While I admire the Occupiers, my life doesn’t lend itself to live-in protesting right now, so on my own little corner of the planet, I’ve become very selective about whom I patronize. In the last few years, I’ve done at least a third of my holiday shopping on Amazon, and the rest of the year I’ve treated it like it’s the public library. Why go out in the cold to get something for free, when you can pay for it right now, from your bed, and get it sent to your doorstep? Those days are over. I’m boycotting Amazon, and I intend to stick to it.

Deals like the one they just got from Middletown are negotiated and brokered under the pretense of what’s good for a community, but it’s truly only about the company getting the most for the least. Big business is as profitable as ever. The pervasive b.s. that the workforce should expect wages and benefits to be cut because of a bad economy is an unacceptable excuse to exploit workers. Don’t accept it, unless you think sweatshops are a good thing.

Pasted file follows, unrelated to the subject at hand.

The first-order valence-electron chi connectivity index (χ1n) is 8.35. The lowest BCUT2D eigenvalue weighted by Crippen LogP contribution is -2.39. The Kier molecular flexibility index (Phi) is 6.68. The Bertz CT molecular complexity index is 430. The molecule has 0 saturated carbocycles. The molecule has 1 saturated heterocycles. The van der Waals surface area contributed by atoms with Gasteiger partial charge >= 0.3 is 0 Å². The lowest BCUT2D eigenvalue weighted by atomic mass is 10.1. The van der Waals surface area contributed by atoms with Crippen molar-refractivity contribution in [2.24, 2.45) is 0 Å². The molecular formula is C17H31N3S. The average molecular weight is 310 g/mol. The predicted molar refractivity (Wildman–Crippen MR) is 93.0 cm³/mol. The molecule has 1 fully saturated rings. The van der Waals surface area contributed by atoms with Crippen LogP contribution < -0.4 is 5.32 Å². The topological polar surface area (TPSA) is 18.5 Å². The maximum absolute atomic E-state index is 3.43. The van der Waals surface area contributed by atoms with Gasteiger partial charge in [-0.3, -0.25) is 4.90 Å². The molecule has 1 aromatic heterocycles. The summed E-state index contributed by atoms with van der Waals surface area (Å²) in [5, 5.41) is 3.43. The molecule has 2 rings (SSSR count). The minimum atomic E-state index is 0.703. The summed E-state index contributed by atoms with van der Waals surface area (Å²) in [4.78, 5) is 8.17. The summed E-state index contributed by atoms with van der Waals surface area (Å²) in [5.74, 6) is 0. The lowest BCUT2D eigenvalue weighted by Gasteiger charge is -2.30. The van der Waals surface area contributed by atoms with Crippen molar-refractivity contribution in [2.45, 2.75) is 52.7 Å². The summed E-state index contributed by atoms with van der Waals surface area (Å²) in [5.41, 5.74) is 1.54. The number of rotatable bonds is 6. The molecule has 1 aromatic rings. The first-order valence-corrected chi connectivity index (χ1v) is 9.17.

• http://www.facebook.com/lanceroydotcom Lance

    I am a proud full time associate with Amazon. I started 2 years ago with Amazon in Kansas and have worked my way up to a promotion relocation to South Carolina. I have done all tasks and jobs on the floor and it does require hustle to get the job done for customer satisfaction. It is not rocket science or “sweatshop work” Picking items is like shopping at walmart on a fast pace walk. I worked at one of the million sqft warehouses that did not have air-conditioning and yes in the June and July months tempatures did reach in the 90′s and 100′s. there was ice cold water bottles provided every 50-100 feet. a 20 minute break within every 2 hours. Gatorade and fruit provided in air conditioned break rooms. And at least once to twice a day pop cycle treats provided to associates. Very tolerable conditions to work in. I have never been denied a 40 hour week since working there in two years. Like many, I did start with a temp agency, worked hard to prove myself to become an Amazon associate with more than generous benefits. I work with many great associates that take pride in what Amazon does best is to take care of the customer. I am very proud to work for Amazon and the stated $20-30/hr jobs are greedy in any type of job and I feel that is what has made the economy a mess paying high wages to force people to live out of their means. Yes America needs to get a work ethic back and Amazon is the only company I know working towards that!